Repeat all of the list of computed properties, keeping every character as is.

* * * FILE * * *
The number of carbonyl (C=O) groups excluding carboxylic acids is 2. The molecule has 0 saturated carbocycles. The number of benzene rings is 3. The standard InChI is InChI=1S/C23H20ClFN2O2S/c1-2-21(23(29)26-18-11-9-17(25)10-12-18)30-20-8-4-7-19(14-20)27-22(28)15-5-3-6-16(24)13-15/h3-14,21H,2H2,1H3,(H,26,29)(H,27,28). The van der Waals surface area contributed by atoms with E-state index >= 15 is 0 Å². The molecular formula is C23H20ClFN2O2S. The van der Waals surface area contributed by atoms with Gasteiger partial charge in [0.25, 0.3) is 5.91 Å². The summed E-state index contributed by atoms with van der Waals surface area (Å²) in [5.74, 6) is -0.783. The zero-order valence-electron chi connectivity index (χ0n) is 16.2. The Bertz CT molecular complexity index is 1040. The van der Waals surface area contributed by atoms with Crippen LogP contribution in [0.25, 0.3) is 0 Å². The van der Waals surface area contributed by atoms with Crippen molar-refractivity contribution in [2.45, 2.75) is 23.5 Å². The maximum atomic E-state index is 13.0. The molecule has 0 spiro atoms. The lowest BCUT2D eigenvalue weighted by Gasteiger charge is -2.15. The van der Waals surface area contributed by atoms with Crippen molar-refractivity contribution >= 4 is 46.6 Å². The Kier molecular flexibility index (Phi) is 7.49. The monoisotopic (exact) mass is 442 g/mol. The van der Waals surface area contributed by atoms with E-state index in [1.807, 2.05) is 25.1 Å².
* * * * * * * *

The number of carbonyl (C=O) groups excluding carboxylic acids is 2. The molecule has 0 saturated carbocycles. The number of benzene rings is 3. The standard InChI is InChI=1S/C23H20ClFN2O2S/c1-2-21(23(29)26-18-11-9-17(25)10-12-18)30-20-8-4-7-19(14-20)27-22(28)15-5-3-6-16(24)13-15/h3-14,21H,2H2,1H3,(H,26,29)(H,27,28). The van der Waals surface area contributed by atoms with E-state index >= 15 is 0 Å². The molecular formula is C23H20ClFN2O2S. The van der Waals surface area contributed by atoms with Gasteiger partial charge in [0.25, 0.3) is 5.91 Å². The summed E-state index contributed by atoms with van der Waals surface area (Å²) in [5.74, 6) is -0.783. The zero-order valence-electron chi connectivity index (χ0n) is 16.2. The Bertz CT molecular complexity index is 1040. The van der Waals surface area contributed by atoms with Crippen LogP contribution in [0.25, 0.3) is 0 Å². The van der Waals surface area contributed by atoms with Crippen molar-refractivity contribution in [2.45, 2.75) is 23.5 Å². The maximum atomic E-state index is 13.0. The molecule has 0 spiro atoms. The lowest BCUT2D eigenvalue weighted by Gasteiger charge is -2.15. The van der Waals surface area contributed by atoms with Crippen molar-refractivity contribution >= 4 is 46.6 Å². The Kier molecular flexibility index (Phi) is 7.49. The monoisotopic (exact) mass is 442 g/mol. The van der Waals surface area contributed by atoms with E-state index in [1.807, 2.05) is 25.1 Å².